Part horror movie, part feminist screed, part sitcom, Bitch tells the tale of a housewife, Jill (Marianna Palka, who also wrote and directed), who after an unsuccessful suicide attempt experiences a mental breakdown and starts acting like a wild dog. It’s an intriguing setup, and Palka throws herself into the role with jarring physicality and an intense stare. It's a bit frustrating, then, when much of the screen time is given to Bill (Jason Ritter), Jill's insensitive yuppie husband, as he tries to cope with the situation and properly parent their four charming kids. Bill is thinly sketched, and though his persona does evolve, slightly, as he comes to have some empathy for his wife, it's hard to care about a guy who we see early on having sex in his office with a low-level employee and who declares, when faced with his wife's predicament, "If my dick were smaller, none of this would’ve happened."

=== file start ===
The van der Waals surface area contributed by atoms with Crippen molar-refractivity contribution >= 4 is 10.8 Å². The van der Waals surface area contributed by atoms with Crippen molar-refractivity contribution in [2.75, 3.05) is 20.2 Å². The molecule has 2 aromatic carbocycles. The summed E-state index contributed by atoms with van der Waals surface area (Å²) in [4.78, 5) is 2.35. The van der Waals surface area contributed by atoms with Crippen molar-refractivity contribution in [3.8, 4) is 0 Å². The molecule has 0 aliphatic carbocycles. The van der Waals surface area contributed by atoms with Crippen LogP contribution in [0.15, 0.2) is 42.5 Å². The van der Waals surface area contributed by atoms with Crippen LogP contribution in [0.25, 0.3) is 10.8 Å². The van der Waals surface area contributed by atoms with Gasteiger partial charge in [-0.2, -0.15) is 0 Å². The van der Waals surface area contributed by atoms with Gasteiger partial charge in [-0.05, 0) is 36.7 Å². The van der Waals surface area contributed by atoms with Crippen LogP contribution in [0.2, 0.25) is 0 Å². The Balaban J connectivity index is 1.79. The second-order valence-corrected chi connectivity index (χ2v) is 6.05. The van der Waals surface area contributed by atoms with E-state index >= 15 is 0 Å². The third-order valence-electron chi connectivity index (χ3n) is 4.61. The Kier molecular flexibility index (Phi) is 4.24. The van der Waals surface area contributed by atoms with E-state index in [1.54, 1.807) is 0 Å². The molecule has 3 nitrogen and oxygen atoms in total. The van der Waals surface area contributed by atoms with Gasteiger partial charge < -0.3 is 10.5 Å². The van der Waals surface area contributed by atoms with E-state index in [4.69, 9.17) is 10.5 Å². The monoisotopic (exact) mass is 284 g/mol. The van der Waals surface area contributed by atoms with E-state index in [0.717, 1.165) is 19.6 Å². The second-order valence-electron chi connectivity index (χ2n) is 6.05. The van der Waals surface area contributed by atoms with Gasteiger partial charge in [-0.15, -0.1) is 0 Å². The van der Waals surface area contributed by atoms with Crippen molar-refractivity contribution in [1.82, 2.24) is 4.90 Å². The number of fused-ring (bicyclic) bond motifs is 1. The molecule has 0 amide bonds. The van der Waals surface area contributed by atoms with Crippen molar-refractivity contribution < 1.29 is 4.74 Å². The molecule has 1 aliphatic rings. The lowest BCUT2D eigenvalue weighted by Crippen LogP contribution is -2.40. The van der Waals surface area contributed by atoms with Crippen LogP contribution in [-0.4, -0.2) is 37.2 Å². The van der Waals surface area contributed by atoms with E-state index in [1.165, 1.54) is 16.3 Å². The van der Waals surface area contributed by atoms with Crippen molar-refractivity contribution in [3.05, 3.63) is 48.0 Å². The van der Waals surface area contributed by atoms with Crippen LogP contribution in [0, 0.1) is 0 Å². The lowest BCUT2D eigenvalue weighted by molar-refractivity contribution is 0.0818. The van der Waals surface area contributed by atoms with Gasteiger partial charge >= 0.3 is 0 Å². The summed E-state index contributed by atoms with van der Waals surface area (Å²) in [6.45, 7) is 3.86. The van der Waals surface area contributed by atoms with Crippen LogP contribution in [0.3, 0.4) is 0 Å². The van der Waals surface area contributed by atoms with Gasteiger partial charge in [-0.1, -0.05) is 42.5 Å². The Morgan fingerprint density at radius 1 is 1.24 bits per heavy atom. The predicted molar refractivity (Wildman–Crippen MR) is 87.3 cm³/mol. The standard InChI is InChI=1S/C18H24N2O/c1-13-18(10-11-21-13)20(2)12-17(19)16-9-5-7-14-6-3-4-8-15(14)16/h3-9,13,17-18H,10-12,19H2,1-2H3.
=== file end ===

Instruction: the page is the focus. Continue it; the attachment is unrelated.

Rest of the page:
It's difficult to get a sense of what Jill is really like, and what kind of relationship she and her husband had, beyond the far too typical image of a woman whose emotional labor is consistently dismissed by a self-absorbed man. We don't see her before her breakdown, and she remains unknowable throughout the film, other than that she's dealing with clear mental health issues and not given the support she desperately needs early enough. While it's refreshing to see a portrait of a woman’s unraveling that doesn’t romanticize mental illness, and that’s actually directed by a woman, it’s easy to wish Bitch probed a bit deeper into the protagonist’s pre-dog life.
Marianna PalkaJaime King, Jason Ritter, Brighton Sharbino, Eric Edelstein, Kingston FosterMarianna PalkaDark Sky Films